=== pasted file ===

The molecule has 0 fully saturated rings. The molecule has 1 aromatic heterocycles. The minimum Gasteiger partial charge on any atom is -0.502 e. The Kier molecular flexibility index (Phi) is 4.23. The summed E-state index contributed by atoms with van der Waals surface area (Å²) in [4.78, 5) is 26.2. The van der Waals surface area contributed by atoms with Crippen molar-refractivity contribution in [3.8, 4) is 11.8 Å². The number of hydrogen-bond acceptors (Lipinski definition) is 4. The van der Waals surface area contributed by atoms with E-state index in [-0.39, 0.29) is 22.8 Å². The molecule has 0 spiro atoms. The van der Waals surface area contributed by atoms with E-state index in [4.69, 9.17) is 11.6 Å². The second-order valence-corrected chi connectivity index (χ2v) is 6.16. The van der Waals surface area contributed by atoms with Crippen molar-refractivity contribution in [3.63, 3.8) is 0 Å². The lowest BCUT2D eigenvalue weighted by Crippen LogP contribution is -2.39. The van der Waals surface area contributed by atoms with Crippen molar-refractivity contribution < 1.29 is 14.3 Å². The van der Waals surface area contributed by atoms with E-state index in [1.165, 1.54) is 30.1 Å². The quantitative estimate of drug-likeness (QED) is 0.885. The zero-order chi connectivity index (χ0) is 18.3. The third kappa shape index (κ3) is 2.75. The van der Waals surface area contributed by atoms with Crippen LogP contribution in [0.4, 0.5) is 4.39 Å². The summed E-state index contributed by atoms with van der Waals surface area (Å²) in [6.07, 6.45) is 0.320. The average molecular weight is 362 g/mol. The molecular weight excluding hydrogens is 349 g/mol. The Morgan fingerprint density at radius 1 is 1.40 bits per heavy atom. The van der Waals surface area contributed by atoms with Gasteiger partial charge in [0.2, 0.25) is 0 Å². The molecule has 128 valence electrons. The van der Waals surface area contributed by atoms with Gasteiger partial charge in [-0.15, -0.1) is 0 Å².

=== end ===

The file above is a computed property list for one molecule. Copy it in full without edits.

The molecule has 0 fully saturated rings. The molecule has 1 aromatic heterocycles. The minimum Gasteiger partial charge on any atom is -0.502 e. The Kier molecular flexibility index (Phi) is 4.23. The summed E-state index contributed by atoms with van der Waals surface area (Å²) in [4.78, 5) is 26.2. The van der Waals surface area contributed by atoms with Crippen molar-refractivity contribution in [3.8, 4) is 11.8 Å². The number of hydrogen-bond acceptors (Lipinski definition) is 4. The van der Waals surface area contributed by atoms with E-state index in [-0.39, 0.29) is 22.8 Å². The molecule has 0 spiro atoms. The van der Waals surface area contributed by atoms with E-state index in [4.69, 9.17) is 11.6 Å². The second-order valence-corrected chi connectivity index (χ2v) is 6.16. The van der Waals surface area contributed by atoms with Crippen molar-refractivity contribution in [3.63, 3.8) is 0 Å². The lowest BCUT2D eigenvalue weighted by Crippen LogP contribution is -2.39. The van der Waals surface area contributed by atoms with Crippen molar-refractivity contribution < 1.29 is 14.3 Å². The van der Waals surface area contributed by atoms with E-state index in [1.165, 1.54) is 30.1 Å². The quantitative estimate of drug-likeness (QED) is 0.885. The zero-order chi connectivity index (χ0) is 18.3. The third kappa shape index (κ3) is 2.75. The van der Waals surface area contributed by atoms with Crippen LogP contribution in [0.4, 0.5) is 4.39 Å². The summed E-state index contributed by atoms with van der Waals surface area (Å²) in [6.07, 6.45) is 0.320. The average molecular weight is 362 g/mol. The molecular weight excluding hydrogens is 349 g/mol. The Morgan fingerprint density at radius 1 is 1.40 bits per heavy atom. The van der Waals surface area contributed by atoms with Gasteiger partial charge in [0.2, 0.25) is 0 Å². The molecule has 128 valence electrons. The van der Waals surface area contributed by atoms with Gasteiger partial charge in [-0.15, -0.1) is 0 Å².